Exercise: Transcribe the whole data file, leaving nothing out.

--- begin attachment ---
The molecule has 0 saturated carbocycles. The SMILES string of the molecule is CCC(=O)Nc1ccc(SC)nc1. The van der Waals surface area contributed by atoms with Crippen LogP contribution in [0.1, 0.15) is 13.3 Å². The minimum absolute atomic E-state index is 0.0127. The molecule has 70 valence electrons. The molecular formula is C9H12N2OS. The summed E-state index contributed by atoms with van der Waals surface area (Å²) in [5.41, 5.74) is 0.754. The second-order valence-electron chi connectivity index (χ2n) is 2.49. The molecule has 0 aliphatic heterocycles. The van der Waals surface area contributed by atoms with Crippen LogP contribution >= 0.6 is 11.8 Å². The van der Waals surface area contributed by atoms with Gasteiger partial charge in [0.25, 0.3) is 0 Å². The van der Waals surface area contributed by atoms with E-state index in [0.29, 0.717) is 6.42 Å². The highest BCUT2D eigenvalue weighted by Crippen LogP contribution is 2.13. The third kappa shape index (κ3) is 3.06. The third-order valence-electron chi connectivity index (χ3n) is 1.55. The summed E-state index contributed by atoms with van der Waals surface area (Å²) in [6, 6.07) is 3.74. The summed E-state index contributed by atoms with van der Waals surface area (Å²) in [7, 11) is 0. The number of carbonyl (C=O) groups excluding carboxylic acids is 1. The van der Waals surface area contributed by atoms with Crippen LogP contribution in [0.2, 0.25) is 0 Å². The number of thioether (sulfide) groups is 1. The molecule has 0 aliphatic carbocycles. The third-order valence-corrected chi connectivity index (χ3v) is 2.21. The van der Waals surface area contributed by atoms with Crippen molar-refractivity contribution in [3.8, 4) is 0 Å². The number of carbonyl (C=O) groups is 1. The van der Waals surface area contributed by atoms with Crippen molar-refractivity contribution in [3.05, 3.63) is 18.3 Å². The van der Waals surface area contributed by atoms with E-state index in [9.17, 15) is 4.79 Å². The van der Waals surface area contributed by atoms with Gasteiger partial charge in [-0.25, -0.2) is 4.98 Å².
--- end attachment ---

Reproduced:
The molecule has 0 saturated carbocycles. The SMILES string of the molecule is CCC(=O)Nc1ccc(SC)nc1. The van der Waals surface area contributed by atoms with Crippen LogP contribution in [0.1, 0.15) is 13.3 Å². The minimum absolute atomic E-state index is 0.0127. The molecule has 70 valence electrons. The molecular formula is C9H12N2OS. The summed E-state index contributed by atoms with van der Waals surface area (Å²) in [5.41, 5.74) is 0.754. The second-order valence-electron chi connectivity index (χ2n) is 2.49. The molecule has 0 aliphatic heterocycles. The van der Waals surface area contributed by atoms with Crippen LogP contribution >= 0.6 is 11.8 Å². The van der Waals surface area contributed by atoms with Gasteiger partial charge in [0.25, 0.3) is 0 Å². The van der Waals surface area contributed by atoms with E-state index in [0.29, 0.717) is 6.42 Å². The highest BCUT2D eigenvalue weighted by Crippen LogP contribution is 2.13. The third kappa shape index (κ3) is 3.06. The third-order valence-electron chi connectivity index (χ3n) is 1.55. The summed E-state index contributed by atoms with van der Waals surface area (Å²) in [6, 6.07) is 3.74. The summed E-state index contributed by atoms with van der Waals surface area (Å²) in [7, 11) is 0. The number of carbonyl (C=O) groups excluding carboxylic acids is 1. The van der Waals surface area contributed by atoms with Crippen LogP contribution in [0.2, 0.25) is 0 Å². The number of thioether (sulfide) groups is 1. The molecule has 0 aliphatic carbocycles. The third-order valence-corrected chi connectivity index (χ3v) is 2.21. The van der Waals surface area contributed by atoms with Crippen molar-refractivity contribution in [3.8, 4) is 0 Å². The number of carbonyl (C=O) groups is 1. The van der Waals surface area contributed by atoms with Crippen molar-refractivity contribution in [3.05, 3.63) is 18.3 Å². The van der Waals surface area contributed by atoms with E-state index in [9.17, 15) is 4.79 Å². The van der Waals surface area contributed by atoms with Gasteiger partial charge in [-0.25, -0.2) is 4.98 Å².